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Disputes among shareholders are more common than not.  Differences between individuals can arise due to a number of reasons, from clashing personalities, to discord over company strategy and many more.  Charged with emotion, shareholder exit discussions are often characterized by one party seeking to gain inappropriate personal advantage, attempts to marginalize and sometimes punish the other party. 


Relief measures are available under South African company law but are draconian by some standards.  Oppression measures available include forcing one shareholder to purchase the shares of another based on a value determined on a date prior to the offensive conduct taking place.  There is also precedent for one shareholder being forced to purchase the shares of another, at a value determined on a date prior to the dispute arising, for a business no longer in existence.  On a personal level, implementing such measures is sure to destroy any hope of a relationship being salvaged between the parties concerned.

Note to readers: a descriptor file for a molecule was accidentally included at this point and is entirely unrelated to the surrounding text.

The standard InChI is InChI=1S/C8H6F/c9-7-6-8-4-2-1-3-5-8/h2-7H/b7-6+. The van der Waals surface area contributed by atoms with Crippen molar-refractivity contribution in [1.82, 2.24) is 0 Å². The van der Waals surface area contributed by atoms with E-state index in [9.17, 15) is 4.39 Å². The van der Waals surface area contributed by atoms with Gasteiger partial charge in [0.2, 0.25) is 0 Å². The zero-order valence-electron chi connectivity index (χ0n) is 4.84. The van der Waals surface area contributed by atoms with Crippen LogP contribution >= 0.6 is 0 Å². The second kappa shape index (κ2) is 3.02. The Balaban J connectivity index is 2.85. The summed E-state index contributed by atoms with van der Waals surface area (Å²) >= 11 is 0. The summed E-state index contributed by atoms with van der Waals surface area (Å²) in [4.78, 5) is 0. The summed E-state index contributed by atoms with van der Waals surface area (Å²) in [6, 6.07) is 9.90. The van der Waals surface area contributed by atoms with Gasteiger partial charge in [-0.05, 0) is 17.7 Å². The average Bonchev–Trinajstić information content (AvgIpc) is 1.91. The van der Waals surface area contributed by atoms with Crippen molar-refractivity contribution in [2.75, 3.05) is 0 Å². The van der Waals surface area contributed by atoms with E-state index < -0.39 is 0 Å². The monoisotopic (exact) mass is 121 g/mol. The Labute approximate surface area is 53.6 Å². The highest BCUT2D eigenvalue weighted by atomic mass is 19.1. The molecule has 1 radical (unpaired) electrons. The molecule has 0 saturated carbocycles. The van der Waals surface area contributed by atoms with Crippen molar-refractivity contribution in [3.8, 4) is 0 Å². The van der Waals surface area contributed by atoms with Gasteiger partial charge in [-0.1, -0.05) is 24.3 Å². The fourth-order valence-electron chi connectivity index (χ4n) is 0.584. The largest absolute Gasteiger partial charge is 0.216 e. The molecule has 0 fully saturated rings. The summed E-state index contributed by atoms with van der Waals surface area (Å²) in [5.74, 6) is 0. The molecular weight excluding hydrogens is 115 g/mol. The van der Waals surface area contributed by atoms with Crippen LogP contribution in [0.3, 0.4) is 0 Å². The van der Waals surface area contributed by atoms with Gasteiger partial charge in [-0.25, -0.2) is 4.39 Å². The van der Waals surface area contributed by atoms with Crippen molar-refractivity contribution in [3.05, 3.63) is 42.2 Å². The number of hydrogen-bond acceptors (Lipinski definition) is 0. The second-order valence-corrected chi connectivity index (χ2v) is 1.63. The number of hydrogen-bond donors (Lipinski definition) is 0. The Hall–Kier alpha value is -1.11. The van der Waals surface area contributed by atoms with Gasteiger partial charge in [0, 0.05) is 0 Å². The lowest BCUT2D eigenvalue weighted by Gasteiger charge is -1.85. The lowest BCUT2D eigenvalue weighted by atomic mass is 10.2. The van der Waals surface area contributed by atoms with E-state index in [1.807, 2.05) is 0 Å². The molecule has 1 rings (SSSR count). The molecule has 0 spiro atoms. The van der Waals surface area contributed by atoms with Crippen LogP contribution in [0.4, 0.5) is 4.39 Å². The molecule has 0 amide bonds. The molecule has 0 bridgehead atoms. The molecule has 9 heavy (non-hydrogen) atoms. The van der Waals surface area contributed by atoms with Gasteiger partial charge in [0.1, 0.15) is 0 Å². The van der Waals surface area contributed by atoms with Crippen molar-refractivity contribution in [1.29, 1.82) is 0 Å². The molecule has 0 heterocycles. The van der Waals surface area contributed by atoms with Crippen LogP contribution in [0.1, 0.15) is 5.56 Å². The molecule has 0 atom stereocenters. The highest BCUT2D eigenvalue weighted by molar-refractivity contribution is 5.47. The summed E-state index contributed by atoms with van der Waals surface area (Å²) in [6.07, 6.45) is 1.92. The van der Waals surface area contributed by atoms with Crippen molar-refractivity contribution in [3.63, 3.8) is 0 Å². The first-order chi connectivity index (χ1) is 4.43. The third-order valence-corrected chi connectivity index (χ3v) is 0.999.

Here are thoughts and tips on how to find value in a shareholder dispute situation:
  • The desire to find a speedy solution will generally translate to a shorter deal cycle i.e. concluding a share sale with a new buyer or existing shareholders is likely to be a more swift process than following the litigious alternative.
  • Strategic investors should be targeted as the departure of one shareholder among one or several translates to business continuity and lower risk for an incoming investor.
  • The entry of new blood in the investor team can generally only succeed a fair value transaction, meaning a fair deal for the departing shareholder. For remaining shareholders, it avoids the need for any one party to raise capital to purchase the shares of the departing shareholder.
  • Fresh thinking injected into the shareholder family can enormously benefit the business (and its remaining shareholders) through access to previously untapped markets, access to new technologies and operational synergies.

Irrespective of the reasons for the dispute arising among shareholders, the benefits of finding a mutually beneficial exit by far outweigh the financial, emotional and reputational costs of a litigious alternative. 

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